Work filled my days, but left my evenings empty. I kept myself busy after work, but didn’t go out much during the week. On weekends, I ventured out to discover Paris on my own. I thought that I would be able to make friends quickly since I already spoke French, but it took longer than I expected. Over time, I gradually filled in my life with friends, activities, and new interests.
During this expat experience, work was definitely a benefit. Not only did it allow me to stay legally in France, but it was the one stable thing in my life while I adapted to life abroad. At any rate, my job also allowed me to enhance my knowledge of French, learn more about the French culture, make more friends, and deepen my connection to France.
Sometimes we don’t choose to become an expat; sometimes it chooses us. We fall in love with someone, but he or she is “geographically incompatible.” We try living apart (in different places or even in different countries), but we know that the distance is a strain on the relationship. We are willing to do just about anything, like leaving our lives behind and moving across the ocean, to stay in love’s embrace for as long as we can.
While I was living in Paris, I fell in love with an Englishman who lived just outside of London. Within a few months, I decided to quit my job to become a freelance consultant and to move to England for him. And that was my mistake. I thought I was moving for him when I was actually moving for us. In my mind, my boyfriend was the only reason I left France. Later when the relationship began to crumble, the line between him and the country became unclear. Anything that I didn’t like in England suddenly made me wonder what I was doing with him.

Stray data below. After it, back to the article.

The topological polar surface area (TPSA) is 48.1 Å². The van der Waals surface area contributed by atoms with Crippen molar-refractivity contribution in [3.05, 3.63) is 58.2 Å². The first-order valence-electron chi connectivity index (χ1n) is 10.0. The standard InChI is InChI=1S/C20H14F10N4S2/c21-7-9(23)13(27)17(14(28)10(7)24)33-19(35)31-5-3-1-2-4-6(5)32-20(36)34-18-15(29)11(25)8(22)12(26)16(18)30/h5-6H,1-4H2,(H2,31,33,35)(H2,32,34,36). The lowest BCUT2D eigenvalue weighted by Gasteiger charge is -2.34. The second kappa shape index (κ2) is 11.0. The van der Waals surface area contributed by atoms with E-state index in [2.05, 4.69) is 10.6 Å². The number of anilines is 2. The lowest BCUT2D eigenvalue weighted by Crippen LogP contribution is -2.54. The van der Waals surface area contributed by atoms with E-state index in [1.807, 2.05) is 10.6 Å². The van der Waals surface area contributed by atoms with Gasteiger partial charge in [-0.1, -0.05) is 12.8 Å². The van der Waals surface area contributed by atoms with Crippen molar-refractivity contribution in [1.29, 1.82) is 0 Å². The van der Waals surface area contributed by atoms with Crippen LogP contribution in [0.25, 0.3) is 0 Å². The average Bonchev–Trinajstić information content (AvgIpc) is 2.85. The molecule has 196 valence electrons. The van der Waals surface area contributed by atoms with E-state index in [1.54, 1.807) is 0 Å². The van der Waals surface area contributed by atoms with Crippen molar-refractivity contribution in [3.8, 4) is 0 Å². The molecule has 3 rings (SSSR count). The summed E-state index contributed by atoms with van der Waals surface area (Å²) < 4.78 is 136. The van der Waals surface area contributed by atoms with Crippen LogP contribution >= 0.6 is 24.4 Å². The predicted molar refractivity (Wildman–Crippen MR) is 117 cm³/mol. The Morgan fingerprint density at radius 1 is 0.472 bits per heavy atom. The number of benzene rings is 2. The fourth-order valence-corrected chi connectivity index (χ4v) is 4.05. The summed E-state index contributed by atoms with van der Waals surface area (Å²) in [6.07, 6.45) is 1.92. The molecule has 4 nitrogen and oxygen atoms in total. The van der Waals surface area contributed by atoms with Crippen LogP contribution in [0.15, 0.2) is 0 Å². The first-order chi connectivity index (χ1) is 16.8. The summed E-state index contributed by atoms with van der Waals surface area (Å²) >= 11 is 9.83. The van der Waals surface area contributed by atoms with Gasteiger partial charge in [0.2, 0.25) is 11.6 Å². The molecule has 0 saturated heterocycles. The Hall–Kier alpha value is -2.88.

After we broke up, I made a point of staying in England. I couldn’t let myself leave a country that I had called home for a year and a half without truly knowing it. I dove deep into my life in England, trying to immerse myself in daily life, to expand my knowledge of it, and to meet more people. I eventually left England because I was ready for an adventure, not because I had become a disgruntled expat.
I found it rather challenging living in a country that I didn’t choose. I had to make a concerted effort to create a connection with my new home. I realized too late that I couldn’t let someone else be the link between a country and me because I wasn’t able to appreciate England until I created my own connection with it.
You might sometimes feel that there has to be more to life than what you are living. Your life may appear completely fine where you are, but maybe you sense that something is missing or that it might be interesting to live in another place. You might not know much about the place or even its language, but your desire to live there and explore it is great. A satisfying part of the adventure is just diving in; however, we always know that if we fail we can just return home where we already are.
The first time I went to Florence, I was in search of an adventure. I was enjoying my life in England, but felt that something was missing. I didn’t want to go back to France, where I had lived for six years prior to living in England because I felt it would be too easy and I needed to be challenged. Since I had always dreamed of learning Italian, I decided to go to Florence for three months. I signed up for Italian classes and rented a room from an Italian family. I packed up a few of my things, left many boxes in storage, gave all my clients to a colleague, and hopped on a train (actually three trains) for Florence.